Socks and an auxilliary thread!

AdrianG's picture

I've finished the 1940s vest (I don't like it), and I've finished my mohair and silk circular scarf (I love it) and now I'm taking on my biggest challenge to date: socks.

The pattern looks v. complicated and starts off by suggesting casting on in a way that I just don't understand. Here it is verbatim:

"For the K1, P1 welt, it is better to case on with an auxilliary thread since these edges are particularly stretchy. In this case cast on half the required number of sts with a contrasting thread, then cont with the original yarn. Remove the contrasting thread at the end."

For welt I assume rib. But what does it mean about casting on with a second thread? Why would I do that? Why would I remove the contrast thread at the end? How would I do it anyway?? I just don't get it.

If I want a stretchy cast on for the rib then wouldn't the long-tail version work, or simply cast on over two pins??

Help me guys... I can't even start on this pattern let alone get through it!

Comments

AdrianG's picture

Well, I think I worked it

Well, I think I worked it out with help from you guys and others. The cast on they're talking about is a tubular cast on. I've downloaded a pretty simple guide that someone suggested on Ravelry.

I like the sound of this German cast on too, I might give that a try. The socks have stalled though and I've started on another project... a lace scarf for my good friend Caroline. An early start on a Xmas project.

Mister GrandCarriage -- other than being devastatingly attractive, is your middle name Sherlock? One time ballet dancer now turned ballroom / latin dancer. That photo was taken when my male dance partner and I won gold at the EuroGames in Antwerp! I don't smile that often so its a rare photo LOL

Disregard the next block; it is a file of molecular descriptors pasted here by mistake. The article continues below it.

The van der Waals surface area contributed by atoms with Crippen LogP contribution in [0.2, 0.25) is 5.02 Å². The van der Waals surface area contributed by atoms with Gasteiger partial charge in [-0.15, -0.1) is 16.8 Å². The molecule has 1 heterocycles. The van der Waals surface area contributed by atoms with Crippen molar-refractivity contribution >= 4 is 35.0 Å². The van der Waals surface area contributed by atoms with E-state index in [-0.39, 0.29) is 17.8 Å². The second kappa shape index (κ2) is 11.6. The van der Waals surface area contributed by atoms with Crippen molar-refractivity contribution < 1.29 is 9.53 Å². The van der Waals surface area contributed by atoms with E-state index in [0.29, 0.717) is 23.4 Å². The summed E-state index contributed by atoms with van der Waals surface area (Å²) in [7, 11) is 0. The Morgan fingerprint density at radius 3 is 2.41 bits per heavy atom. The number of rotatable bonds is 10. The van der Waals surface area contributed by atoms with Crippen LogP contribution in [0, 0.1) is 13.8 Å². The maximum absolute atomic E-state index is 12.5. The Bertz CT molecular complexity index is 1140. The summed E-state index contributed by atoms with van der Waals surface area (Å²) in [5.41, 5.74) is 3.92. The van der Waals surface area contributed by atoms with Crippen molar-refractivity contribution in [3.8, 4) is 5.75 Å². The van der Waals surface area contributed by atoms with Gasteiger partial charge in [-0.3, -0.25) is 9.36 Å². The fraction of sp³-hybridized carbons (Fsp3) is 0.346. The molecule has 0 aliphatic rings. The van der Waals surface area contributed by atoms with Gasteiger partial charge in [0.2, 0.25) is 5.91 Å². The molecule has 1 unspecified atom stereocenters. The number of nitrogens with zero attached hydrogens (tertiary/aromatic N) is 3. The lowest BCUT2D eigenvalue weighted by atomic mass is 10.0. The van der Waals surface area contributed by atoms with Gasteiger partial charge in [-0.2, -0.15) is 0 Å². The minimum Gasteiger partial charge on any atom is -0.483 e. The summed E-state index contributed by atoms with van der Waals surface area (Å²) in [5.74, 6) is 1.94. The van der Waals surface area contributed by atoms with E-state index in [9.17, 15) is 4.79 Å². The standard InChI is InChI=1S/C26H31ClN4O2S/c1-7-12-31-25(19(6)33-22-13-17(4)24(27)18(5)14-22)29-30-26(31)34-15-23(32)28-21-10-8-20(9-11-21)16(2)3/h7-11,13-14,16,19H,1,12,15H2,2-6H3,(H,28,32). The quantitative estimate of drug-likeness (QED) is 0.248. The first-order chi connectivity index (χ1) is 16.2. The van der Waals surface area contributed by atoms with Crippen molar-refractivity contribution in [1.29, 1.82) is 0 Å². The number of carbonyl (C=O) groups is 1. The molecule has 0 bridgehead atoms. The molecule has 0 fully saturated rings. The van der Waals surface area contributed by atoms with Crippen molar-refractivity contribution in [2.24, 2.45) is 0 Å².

Adrian

MMario's picture

somewhere I read about aq 1

somewhere I read about aq 1 x 1 rib cast on where you rlemove the waste yarn afterwards - and the cast on does not unravel....but stays EXTREMELY stretchy.....but I have no idea where. seedms like this is what's going on here.

HuskerChub's picture

I thought I know most all of

I thought I know most all of the cast ons but this is confusing me. I thought that they were suggesting a temp cast on but you would use the full number of sts for that so that's not it. If it was a temp cast on and you cast on the full # of stitches you would knit 1" or so, fold it over and then knit one stitch from the cast on together with one stitch from the needles (like a 3 needle bind off) to create a cuff...maybe someone else will figure it out.

However, let me suggest this for a stretcher than usual long tail method. If you c/o over 2 needles (pins) you just get a sloppy too loose cast on that looks horrid, because the stitches are waaaaay too big, not move give! NEVER do that (shutters).

Let me try and explain a cast on that is very stretch and simple. You will need 2 needles, one the size that you are going to knit with and one 2-4 sizes smaller e.g. knitting with US 2's get an extra US 0 or 00. Hold them together with the smaller needle on the bottom. Cast on using the long tail method BUT when you release the loop from your thumb, catch that loop on the smaller needle before snugging it up, continue doing this loop catching for the required number of cast on sts. When you have them all cast on, pull out the smaller needle and continue on knitting. What you have accomplished is adding an additional small length of yarn BETWEEN the stitches (the loop formed on the smaller needle), which is what gives more stretch. If you use a needle that is too large or the same size, when the ribbing pulls together the extra length of yarn creates a loop and the edge looks sloppy. Hope this helps...nothing worse than a cast on for socks that is so tight you can't get the socks on easily...or worse yet you break the cast on!

grandcarriage's picture

I'm looking at that shirt in

I'm looking at that shirt in your picture and thinking that you're at a dance competition....just wondering...